By Leonid Grustniy, Kaspersky
Adware, Trojans, and other malware aren’t the only reasons not to download illegal games.
So long as gamers seek out free apps in the form of unlicensed copies, cracks, and other goodies, cybercriminals will continue to prey on them, and we will continue to spotlight the dangers gamers face. Here are some we’ve found over the past year.
Our experts took a look at how cybercriminals made money from gamers who skimped on both gaming and security, ending up with unexpected apps along with (or instead of) the games they thought they were downloading.
Perhaps the most common surprise greedy gamers find in their popular games is adware. Although not usually too harmful, adware can be very annoying. With this uninvited guest on their computer or smartphone, users will constantly be closing banners, pop-up videos, and browser pages they didn’t open.
In the hierarchy of bad stuff users might get with pirated games, cryptominers rank far higher than adware. Gamers, with their souped-up computers and brawny video cards, make ideal targets for cryptocurrency freeloaders — and a miner concealed inside a game with high system requirements can go unnoticed for quite some time, during which the computer is working for a malicious third party.
Most gamers know that the place to get official games is a specialized store such as Steam. But for a “Minecraft crack” or “virus-free FIFA,” they turn to search engines. Cybercriminals take advantage of this, creating websites offering free keys, cracks, and unlocked versions of games; adding Trojans; and pushing them onto the first page of search results. Alternatively, they can load infected, pirated copies onto existing warez sites.
That is how the Swarez loader gets distributed. Users who try to download, say, cracks for Minecraft get sent through a long chain of redirects to a page with a ZIP archive, inside of which is another password-protected ZIP and a text file with a key. Unzipping the archive loads Swarez on the unfortunate gamer’s device, where it proceeds to download Taurus spyware, a Trojan that takes screenshots and steals cryptowallets, desktop files, and passwords and other data stored in browsers.
Minecraft remains very popular cyberattack bait, including on smartphones and tablets. Back in 2020, we found more than 20 malicious apps on Google Play disguised as mods for the game, and this year saw a repeat.
The game also serves as a front for Hqwar malware, which reports an installation error and prompts the user to uninstall the app. In fact, that removes only the icon; the malware remains, working in stealth mode to harvest online bank credentials.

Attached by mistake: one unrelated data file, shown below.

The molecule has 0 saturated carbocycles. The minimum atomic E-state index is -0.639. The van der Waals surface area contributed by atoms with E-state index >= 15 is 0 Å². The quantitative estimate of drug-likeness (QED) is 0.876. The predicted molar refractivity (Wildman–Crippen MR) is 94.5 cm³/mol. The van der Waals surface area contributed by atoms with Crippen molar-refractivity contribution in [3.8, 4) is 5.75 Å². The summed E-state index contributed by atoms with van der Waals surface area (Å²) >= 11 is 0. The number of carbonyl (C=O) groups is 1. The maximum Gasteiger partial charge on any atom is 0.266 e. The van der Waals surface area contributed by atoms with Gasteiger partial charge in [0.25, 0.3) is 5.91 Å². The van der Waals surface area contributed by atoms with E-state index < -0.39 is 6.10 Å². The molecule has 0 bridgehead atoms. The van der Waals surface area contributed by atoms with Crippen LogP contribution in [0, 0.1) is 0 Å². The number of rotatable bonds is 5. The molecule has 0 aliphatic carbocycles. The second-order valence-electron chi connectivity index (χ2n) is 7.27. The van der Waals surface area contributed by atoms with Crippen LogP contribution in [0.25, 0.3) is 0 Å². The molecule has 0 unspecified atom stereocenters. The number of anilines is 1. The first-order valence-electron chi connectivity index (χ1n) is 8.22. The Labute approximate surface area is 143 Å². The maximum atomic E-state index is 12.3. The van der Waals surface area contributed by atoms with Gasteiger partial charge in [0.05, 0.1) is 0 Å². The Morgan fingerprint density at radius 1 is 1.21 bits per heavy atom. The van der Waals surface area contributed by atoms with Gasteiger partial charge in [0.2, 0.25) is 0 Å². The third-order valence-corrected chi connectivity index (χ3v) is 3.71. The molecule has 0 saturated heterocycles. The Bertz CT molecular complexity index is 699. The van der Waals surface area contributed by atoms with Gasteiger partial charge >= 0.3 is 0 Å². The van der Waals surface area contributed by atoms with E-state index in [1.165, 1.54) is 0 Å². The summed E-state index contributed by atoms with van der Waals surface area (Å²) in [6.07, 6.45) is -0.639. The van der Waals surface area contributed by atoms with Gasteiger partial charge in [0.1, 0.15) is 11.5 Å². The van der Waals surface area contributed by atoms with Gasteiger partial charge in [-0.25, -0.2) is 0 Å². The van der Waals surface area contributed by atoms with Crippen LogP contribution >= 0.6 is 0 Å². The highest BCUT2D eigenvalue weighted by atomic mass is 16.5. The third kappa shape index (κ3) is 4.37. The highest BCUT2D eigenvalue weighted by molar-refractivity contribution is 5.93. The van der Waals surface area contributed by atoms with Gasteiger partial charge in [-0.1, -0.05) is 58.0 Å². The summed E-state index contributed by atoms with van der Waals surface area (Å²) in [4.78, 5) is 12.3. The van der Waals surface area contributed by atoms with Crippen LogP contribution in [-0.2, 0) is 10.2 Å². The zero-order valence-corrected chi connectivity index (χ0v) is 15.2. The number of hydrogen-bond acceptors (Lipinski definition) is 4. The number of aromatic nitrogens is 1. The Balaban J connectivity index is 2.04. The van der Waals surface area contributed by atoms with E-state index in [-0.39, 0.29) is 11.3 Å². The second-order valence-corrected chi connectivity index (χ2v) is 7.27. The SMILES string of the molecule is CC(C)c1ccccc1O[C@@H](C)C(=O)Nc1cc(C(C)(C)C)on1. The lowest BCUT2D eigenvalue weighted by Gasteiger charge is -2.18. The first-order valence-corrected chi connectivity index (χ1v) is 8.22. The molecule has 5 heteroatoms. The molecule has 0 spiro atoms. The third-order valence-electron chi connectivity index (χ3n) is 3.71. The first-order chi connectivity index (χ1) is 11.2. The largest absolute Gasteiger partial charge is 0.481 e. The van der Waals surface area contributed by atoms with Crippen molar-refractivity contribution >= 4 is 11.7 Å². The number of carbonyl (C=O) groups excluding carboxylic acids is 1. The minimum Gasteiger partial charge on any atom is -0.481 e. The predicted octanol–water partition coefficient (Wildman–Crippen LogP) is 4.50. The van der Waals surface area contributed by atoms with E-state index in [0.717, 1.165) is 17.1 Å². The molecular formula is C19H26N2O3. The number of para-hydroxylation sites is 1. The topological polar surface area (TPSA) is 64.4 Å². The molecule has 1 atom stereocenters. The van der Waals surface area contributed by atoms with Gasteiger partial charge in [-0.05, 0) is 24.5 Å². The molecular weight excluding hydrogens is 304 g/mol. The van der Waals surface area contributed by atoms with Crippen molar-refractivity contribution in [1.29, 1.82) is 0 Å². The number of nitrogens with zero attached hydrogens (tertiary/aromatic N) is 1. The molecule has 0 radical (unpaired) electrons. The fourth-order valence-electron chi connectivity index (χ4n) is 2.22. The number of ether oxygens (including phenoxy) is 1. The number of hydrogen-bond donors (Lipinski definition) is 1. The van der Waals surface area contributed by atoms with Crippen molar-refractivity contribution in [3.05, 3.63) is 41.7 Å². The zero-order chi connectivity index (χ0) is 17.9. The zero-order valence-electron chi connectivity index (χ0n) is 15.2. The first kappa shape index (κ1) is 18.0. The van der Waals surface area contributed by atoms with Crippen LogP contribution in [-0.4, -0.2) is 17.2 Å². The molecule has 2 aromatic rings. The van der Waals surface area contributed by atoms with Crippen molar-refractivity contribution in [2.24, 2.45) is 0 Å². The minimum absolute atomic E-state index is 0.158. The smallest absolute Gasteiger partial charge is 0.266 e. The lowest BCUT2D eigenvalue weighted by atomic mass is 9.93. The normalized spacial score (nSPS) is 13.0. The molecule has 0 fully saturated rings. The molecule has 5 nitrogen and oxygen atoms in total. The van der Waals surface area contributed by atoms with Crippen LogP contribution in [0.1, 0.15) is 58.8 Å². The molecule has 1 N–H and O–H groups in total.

Another example of cunning malware, Vesub, hides in pirated versions of Brawl Stars and PUBG for Android.
When run, the malware appears to load very slowly — and then, nothing. The victim, seeing the game is not working, quits. The icon disappears from the screen at that point, but the Trojan remains on the device and gets to work.
What’s actually happening during that fake startup is data collection: Vesub collects system data and receives further instructions. Then, running in the background, it can subscribe the victim to paid services, send text messages from their smartphone, play YouTube videos, visit app pages on Google Play, and open advertising websites.
By now you should understand quite well that downloading pirated games is far more trouble than it’s worth. If so, your gaming experience just became a lot safer. However, you should know about another way cybercriminals exploit gamers’ quest for freebies: offering bundles of games at a 99% discount, promising mountains of free or near-free in-game currency, and inviting players to take part in nonexistent tournaments.
Hiding behind famous titles — from FIFA 21 and Apex Legends to GTA Online and Pokemon Go — cybercriminals scoop up victims’ e-mail addresses, social network names and login credentials, and game info. Even without passwords, such information fetches a price on the dark web. Need we state that by entering your password on an unofficial site, you run the risk of losing your account?
Even worse is if the victim, asked for payment card details for “verification,” agrees. What happens next, you know only too well.
The risks gamers face are neither new nor particularly unusual. Although gamers appear to be a relatively risk-tolerant group, you can practice safe gaming by following some commonsense tips: